MCALESTER, Okla. — A tear rolled down the face of an admitted double-murderer as he mouthed something to witnesses on the other side of the death chamber glass.
Donald Grant, 46, gave a disjointed final statement before being cutoff as Oklahoma prison officials carried out America’s first execution in 2022 on Thursday at the state’s maximum prison in McAlester. Oklahoma prisons director Scott Crow said Grant was declared dead at 10:16 a.m. Thursday.
Grant received the death sentence for admittedly killing two Del City hotel workers in a 2001 robbery. Prosecutors said hotel manager Brenda McElyea and desk clerk Suzette Smith begged for their lives before Grant killed them.
Shirl Filcher, McElyea’s sister said the family can now move forward and will cherish fond memories of Brenda.
“Today marks 20 years, six months, nine days and just minutes since Brenda McElyea was taken from this world by Donald Grant, but today, justice was served,” Pilcher said.
“Justice is now served for Brenda McElyea, Felecia Suzette Smith, and the people of Oklahoma,” Oklahoma Attorney General John O’Connor said in a press release.
Prosecutors said Grant fatally shot McElyea, then shot desk clerk Suzette Smith three times in the face. When Smith didn’t die, Grant cut her throat and hit her head with his gun and other objects.
During a November clemency hearing, Grant said he killed the two women so there would be no witnesses to his robbery of the Del City hotel. He expressed “deep, sincere remorse” and apologized for the killings before blaming his actions on the devil.
Defense attorneys said Grant was diagnosed multiple times with schizophrenia and claimed he was unfit to be executed.
Oklahoma’s parole board rejected his clemency with a 4-1 vote. Oklahoma Gov. Kevin Stitt could not intervene because the state’s governor can only commute a sentence with a recommendation from the board.
The U.S. Supreme Court on Wednesday denied Grant’s execution stay request.
Sean Murphy, of the Associated Press, said 18 total witnesses, including five media witnesses, watched the execution from the viewing room. He said Grant provide a disjointed final statement, saying he loved various people and “I’m solid, peace.”
Media witnesses said after the lethal injection process started at 10:03 a.m., Grant lifted his head and mouthed “hold it down, hold the fort down, I’ll be back” to his family in the viewing room.
Grant continued talking before his eyelids drooped, his breathing became more labored, and he gave a large exhale at 10:06 a.m. A hooded prison staffer determined Grant was unconscious at 10:08 a.m. before a paralytic was administered, media witnesses said.
Murphy said Grant appeared to stop breathing at 10:11 a.m. and he was declared dead at 10:16 a.m. after a doctor checked for vitals.
Nolan Clay, an Oklahoman writer who also witnessed Grant’s execution, said the process seemed uneventful compared to previous lethal injections.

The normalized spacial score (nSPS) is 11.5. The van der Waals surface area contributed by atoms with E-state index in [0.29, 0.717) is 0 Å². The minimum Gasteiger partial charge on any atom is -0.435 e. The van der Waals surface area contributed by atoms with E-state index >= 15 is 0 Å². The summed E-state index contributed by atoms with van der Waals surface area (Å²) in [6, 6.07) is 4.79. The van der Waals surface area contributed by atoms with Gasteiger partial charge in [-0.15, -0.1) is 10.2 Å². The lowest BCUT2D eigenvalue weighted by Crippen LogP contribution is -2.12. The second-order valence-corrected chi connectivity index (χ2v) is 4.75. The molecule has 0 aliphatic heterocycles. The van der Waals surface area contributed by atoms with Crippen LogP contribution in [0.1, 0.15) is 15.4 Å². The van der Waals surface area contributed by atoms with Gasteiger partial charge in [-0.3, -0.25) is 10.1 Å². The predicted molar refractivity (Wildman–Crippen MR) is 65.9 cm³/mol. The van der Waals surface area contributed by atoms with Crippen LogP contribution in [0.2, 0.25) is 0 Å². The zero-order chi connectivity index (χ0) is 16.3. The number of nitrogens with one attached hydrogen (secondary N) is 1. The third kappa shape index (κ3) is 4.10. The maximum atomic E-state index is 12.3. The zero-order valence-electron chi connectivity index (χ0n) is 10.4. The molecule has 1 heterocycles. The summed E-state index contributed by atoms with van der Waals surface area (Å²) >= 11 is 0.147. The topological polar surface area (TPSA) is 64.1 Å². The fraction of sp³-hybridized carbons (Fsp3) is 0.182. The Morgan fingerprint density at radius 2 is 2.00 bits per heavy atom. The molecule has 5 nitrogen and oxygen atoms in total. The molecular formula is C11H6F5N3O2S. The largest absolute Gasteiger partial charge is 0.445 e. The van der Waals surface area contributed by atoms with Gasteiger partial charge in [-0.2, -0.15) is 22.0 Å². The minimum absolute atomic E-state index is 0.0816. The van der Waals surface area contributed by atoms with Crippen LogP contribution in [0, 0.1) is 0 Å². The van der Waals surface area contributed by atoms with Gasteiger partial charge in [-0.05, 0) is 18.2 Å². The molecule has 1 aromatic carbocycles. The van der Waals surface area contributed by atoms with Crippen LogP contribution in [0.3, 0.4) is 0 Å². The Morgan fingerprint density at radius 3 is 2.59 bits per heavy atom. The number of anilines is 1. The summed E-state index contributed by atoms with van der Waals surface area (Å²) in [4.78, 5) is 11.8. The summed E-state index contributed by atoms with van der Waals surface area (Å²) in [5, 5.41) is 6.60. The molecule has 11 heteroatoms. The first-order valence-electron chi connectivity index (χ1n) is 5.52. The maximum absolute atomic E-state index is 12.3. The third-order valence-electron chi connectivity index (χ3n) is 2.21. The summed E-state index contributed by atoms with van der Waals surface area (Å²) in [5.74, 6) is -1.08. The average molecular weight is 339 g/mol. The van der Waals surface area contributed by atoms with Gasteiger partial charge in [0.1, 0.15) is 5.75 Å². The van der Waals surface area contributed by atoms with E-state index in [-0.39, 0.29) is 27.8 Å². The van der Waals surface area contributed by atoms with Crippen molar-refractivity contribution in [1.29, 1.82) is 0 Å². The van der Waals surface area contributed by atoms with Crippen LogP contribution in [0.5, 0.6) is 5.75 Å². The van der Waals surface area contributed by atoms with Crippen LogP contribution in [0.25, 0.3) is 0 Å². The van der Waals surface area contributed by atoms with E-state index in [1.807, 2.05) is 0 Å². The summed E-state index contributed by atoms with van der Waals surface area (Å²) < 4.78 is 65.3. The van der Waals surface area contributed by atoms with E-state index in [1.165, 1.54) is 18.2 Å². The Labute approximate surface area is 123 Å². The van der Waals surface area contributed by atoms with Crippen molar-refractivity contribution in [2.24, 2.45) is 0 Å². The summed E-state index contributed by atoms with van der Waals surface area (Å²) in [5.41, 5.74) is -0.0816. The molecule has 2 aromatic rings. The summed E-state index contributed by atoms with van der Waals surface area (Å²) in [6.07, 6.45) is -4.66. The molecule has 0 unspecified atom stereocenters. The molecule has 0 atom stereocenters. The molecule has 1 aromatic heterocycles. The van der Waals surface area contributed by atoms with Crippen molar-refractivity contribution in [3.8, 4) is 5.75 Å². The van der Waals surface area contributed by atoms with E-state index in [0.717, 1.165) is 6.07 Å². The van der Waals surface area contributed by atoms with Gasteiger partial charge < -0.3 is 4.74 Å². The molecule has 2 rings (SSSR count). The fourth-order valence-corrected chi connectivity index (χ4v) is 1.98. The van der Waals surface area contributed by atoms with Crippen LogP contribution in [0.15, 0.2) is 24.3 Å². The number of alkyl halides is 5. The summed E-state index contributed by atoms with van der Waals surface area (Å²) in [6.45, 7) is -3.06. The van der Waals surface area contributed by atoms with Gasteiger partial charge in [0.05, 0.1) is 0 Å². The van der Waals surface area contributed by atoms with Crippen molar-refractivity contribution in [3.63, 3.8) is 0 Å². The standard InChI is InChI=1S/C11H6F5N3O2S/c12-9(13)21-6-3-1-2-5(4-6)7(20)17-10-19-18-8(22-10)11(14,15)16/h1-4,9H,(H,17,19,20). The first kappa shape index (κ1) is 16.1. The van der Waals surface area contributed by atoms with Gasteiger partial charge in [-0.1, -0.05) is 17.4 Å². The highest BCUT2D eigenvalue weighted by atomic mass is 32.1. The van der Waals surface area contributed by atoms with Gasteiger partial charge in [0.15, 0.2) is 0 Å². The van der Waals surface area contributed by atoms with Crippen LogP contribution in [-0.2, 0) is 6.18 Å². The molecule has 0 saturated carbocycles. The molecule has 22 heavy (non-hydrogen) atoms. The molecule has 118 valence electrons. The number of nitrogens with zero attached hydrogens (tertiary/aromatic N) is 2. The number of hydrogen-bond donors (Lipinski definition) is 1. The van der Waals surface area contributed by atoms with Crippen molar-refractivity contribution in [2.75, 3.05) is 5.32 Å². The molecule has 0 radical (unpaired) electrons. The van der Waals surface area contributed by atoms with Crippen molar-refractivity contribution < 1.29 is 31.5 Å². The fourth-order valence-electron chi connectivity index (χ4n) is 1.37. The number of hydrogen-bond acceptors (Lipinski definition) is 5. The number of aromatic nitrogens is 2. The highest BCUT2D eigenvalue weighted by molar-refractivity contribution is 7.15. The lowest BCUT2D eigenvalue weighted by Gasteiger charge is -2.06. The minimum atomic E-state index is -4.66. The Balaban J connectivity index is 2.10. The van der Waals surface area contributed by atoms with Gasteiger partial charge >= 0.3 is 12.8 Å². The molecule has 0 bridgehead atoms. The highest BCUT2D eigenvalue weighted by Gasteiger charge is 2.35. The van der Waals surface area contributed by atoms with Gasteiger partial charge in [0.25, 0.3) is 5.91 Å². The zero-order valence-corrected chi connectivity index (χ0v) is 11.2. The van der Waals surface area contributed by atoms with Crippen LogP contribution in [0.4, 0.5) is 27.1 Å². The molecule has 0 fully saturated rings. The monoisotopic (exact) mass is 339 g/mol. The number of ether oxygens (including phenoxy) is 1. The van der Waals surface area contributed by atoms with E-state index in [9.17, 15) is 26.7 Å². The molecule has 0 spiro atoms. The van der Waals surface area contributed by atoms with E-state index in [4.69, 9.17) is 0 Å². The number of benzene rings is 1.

“‘Uneventful’ and i think that would be a good description for this one,” Clay said. Certainly not what we heard of the one in October.”
Oklahoma ended a nearly seven-year moratorium on lethal injections of death row inmates in October 2021 using the same three-drug mixture it used in a series of problematic one brought national scrutiny.
Attorneys for Donald Grant filed arguments that midazolam, one part of the three-drug cocktail the state of Oklahoma uses in lethal injections, is not appropriate for use in the procedure and claimed that the execution of John Grant on Oct. 28, 2021 subjected him “to severe pain and suffering over an extended period of time.”
Media witnesses said John Grant convulsed nearly two dozen times during his execution and prison officials wiped vomit from his face before he was pronounced dead.
U.S. District Judge Stephen P. Friot wrote in his ruling denying the stay that previous arguments show John Grant drank soda and ate chips within an hour of his scheduled execution.
Dr. Ervin Yen, an Oklahoma City anesthesiologist who witnessed John Grant’s execution, testified vomiting was expected from someone “who has a significant amount of food and fluid in his stomach, is strapped down supine on a gurney and injected with a drug which quickly produces unconsciousness.” Yen also testified the convulsions indicated an obstructed airway and were not purposeful.
Forensic pathologist Dr. Joseph Cohen did not witness the execution but performed an autopsy on John Grant and concluded that the inmate more than likely “experienced conscious pain and suffering.”
Crow said Grant’s last meal was at 4:35 p.m. Wednesday.
“This morning, with our full faculties about us, Oklahoma killed a seriously mentally ill, schizophrenic, man who we had securely incarcerated for many years. What Mr. Grant had done was so very wrong; and so was what we just did. Perhaps he had come to know that; hopefully so will we,” Oklahoma Coalition to Abolish the Death Penalty Board Member Randy Bauman said.